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    • Hello,

      On 15/1/24 booked appointment with Big Motoring World (BMW) to view a mini on 17/1/24 at 8pm at their Enfield dealership.  

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    • Housing Association property flooding. https://www.consumeractiongroup.co.uk/topic/438641-housing-association-property-flooding/&do=findComment&comment=5124299
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    • We have finally managed to obtain the transcript of this case.

      The judge's reasoning is very useful and will certainly be helpful in any other cases relating to third-party rights where the customer has contracted with the courier company by using a broker.
      This is generally speaking the problem with using PackLink who are domiciled in Spain and very conveniently out of reach of the British justice system.

      Frankly I don't think that is any accident.

      One of the points that the judge made was that the customers contract with the broker specifically refers to the courier – and it is clear that the courier knows that they are acting for a third party. There is no need to name the third party. They just have to be recognisably part of a class of person – such as a sender or a recipient of the parcel.

      Please note that a recent case against UPS failed on exactly the same issue with the judge held that the Contracts (Rights of Third Parties) Act 1999 did not apply.

      We will be getting that transcript very soon. We will look at it and we will understand how the judge made such catastrophic mistakes. It was a very poor judgement.
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      This is good ethical practice.

      It would be very nice if the parcel delivery companies – including EVRi – practised this kind of thing as well.

       

      OT APPROVED, 365MC637, FAROOQ, EVRi, 12.07.23 (BRENT) - J v4.pdf
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Data Protection Issue with Landlord


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Hi, this is our first new posting. I am trying to find out if an ex landlord of ours is in breach of the Data Protection Act in passing on a next of kin address to a utility company after we had left. The address in question was my Fathers and he is none to happy about receiving bills from this company. I can hand on heart say, that only the previous Landlord would have been privy to this address and no one else had it, certainly NOT the utility company.

 

I am wondering how we stand legally in taking the landlord to court for breach. Can anyone predict how we are likely to fair. In honesty, we left the landlord no forwarding address as I am about to petition for bankruptcy, although all the other details of leaving the house were dealt with correctly. I can see no where in law that states we HAVE to leave a forwarding address.

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You have to complain to the Information Commissioner. Unfortunately, the ICO may believe the following is applicable to your situation:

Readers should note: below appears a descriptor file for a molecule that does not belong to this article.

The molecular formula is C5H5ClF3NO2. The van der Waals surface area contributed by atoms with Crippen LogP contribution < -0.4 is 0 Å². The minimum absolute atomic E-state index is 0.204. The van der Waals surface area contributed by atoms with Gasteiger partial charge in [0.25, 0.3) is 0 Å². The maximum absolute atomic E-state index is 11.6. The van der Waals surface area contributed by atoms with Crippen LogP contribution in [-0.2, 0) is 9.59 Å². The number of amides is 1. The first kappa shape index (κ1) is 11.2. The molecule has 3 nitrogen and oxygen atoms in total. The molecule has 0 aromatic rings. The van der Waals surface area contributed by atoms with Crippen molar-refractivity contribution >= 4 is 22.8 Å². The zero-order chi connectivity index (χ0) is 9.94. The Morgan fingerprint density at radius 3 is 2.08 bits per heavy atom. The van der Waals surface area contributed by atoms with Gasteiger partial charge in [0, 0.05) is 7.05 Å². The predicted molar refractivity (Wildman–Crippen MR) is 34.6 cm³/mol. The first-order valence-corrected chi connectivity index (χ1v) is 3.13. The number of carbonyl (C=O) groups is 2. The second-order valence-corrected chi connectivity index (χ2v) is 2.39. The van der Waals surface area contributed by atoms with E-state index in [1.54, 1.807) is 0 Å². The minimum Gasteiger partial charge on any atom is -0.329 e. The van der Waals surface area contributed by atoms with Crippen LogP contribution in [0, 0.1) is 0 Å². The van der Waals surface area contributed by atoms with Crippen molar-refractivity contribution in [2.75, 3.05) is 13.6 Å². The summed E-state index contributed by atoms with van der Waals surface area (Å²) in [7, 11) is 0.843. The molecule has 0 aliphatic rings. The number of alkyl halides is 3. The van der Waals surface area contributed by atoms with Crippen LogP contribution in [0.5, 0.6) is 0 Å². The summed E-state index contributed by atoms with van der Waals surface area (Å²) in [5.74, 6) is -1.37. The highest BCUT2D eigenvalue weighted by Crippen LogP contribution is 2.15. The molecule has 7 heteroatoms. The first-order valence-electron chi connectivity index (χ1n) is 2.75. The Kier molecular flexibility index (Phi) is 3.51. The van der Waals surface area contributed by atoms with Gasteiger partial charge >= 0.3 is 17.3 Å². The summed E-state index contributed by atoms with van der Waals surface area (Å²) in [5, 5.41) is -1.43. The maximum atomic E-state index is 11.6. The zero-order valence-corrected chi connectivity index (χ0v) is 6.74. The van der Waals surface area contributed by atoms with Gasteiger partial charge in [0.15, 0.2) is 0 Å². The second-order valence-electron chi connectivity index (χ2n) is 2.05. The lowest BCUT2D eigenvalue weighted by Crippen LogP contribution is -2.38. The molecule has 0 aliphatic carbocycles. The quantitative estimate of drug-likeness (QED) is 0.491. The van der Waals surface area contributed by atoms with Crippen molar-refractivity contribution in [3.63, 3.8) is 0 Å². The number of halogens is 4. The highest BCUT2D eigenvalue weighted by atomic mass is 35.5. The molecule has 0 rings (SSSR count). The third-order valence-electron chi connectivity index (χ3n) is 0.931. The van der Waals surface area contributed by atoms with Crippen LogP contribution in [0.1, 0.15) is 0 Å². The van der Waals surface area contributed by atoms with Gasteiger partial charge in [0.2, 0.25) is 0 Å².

http://www.ico.gov.uk/for_the_public/topic_specific_guides/housing/landlords.aspx

The ICO also says this:

 

If necessary, we will look into your complaint. If we think the law has been broken, we can give the organisation advice and ask it to solve the problem. In the most serious cases we can order it to do so.

We cannot award you compensation. Our main aim is to get the organisation to change the way it works so that it does things properly in the future.

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Hi, this is our first new posting. I am trying to find out if an ex landlord of ours is in breach of the Data Protection Act in passing on a next of kin address to a utility company after we had left. The address in question was my Fathers and he is none to happy about receiving bills from this company. I can hand on heart say, that only the previous Landlord would have been privy to this address and no one else had it, certainly NOT the utility company.

 

I am wondering how we stand legally in taking the landlord to court for breach. Can anyone predict how we are likely to fair. In honesty, we left the landlord no forwarding address as I am about to petition for bankruptcy, although all the other details of leaving the house were dealt with correctly. I can see no where in law that states we HAVE to leave a forwarding address.

 

There is such a thing as 'equity' in the law. If you come in to court, expecting the court to right a wrong you believe was done to you, you have to come to court with 'clean hands'. In other words, you cannot have done anything wrong yourself.

 

You obviously left outstanding bills at the property, hence the LL forwarding your NOK details to them as they were clearly unable to contact you or send your details since you failed to leave a forwarding address - presumably so that you could avoid the outstanding bills. Ergo, your hands are not clean.

 

If you are going for bankruptcy, you could have included the debts to the utility company/companies (with the obvious proviso that you are not currently using those utility companies still).

 

So, even if you had been able to do more than just complain about the issue to the ICO, the bottom line is that in a court of law, you'd get rapped on the knuckles for not having clean hands yourself.

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